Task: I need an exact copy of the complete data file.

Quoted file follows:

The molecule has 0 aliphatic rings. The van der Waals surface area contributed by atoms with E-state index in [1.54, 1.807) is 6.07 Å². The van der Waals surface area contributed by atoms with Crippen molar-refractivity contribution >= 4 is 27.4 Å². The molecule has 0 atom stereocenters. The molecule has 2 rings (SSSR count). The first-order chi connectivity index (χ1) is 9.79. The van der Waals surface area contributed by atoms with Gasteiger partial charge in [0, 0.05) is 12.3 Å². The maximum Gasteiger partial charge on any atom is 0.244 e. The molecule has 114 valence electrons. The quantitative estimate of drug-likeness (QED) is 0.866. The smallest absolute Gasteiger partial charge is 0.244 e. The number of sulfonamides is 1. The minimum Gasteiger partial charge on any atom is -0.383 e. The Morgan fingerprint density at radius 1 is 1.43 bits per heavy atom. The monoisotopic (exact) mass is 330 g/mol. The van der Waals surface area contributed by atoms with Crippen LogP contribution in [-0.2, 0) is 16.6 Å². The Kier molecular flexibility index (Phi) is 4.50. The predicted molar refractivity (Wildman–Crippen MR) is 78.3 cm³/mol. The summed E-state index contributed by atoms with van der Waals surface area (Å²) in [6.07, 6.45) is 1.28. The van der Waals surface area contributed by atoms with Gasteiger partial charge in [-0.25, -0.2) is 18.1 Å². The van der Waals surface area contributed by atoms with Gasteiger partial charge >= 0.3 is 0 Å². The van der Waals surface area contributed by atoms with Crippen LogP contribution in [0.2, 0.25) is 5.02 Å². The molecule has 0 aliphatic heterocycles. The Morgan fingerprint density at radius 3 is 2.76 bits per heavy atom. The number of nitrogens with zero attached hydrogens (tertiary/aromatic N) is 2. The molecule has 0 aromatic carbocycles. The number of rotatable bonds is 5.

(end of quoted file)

The molecule has 0 aliphatic rings. The van der Waals surface area contributed by atoms with E-state index in [1.54, 1.807) is 6.07 Å². The van der Waals surface area contributed by atoms with Crippen molar-refractivity contribution >= 4 is 27.4 Å². The molecule has 0 atom stereocenters. The molecule has 2 rings (SSSR count). The first-order chi connectivity index (χ1) is 9.79. The van der Waals surface area contributed by atoms with Gasteiger partial charge in [0, 0.05) is 12.3 Å². The maximum Gasteiger partial charge on any atom is 0.244 e. The molecule has 114 valence electrons. The quantitative estimate of drug-likeness (QED) is 0.866. The smallest absolute Gasteiger partial charge is 0.244 e. The number of sulfonamides is 1. The minimum Gasteiger partial charge on any atom is -0.383 e. The Morgan fingerprint density at radius 1 is 1.43 bits per heavy atom. The monoisotopic (exact) mass is 330 g/mol. The van der Waals surface area contributed by atoms with Crippen LogP contribution in [-0.2, 0) is 16.6 Å². The Kier molecular flexibility index (Phi) is 4.50. The predicted molar refractivity (Wildman–Crippen MR) is 78.3 cm³/mol. The summed E-state index contributed by atoms with van der Waals surface area (Å²) in [6.07, 6.45) is 1.28. The van der Waals surface area contributed by atoms with Gasteiger partial charge in [-0.25, -0.2) is 18.1 Å². The van der Waals surface area contributed by atoms with Gasteiger partial charge >= 0.3 is 0 Å². The van der Waals surface area contributed by atoms with Crippen LogP contribution in [0.2, 0.25) is 5.02 Å². The molecule has 0 aliphatic heterocycles. The Morgan fingerprint density at radius 3 is 2.76 bits per heavy atom. The number of nitrogens with zero attached hydrogens (tertiary/aromatic N) is 2. The molecule has 0 aromatic carbocycles. The number of rotatable bonds is 5.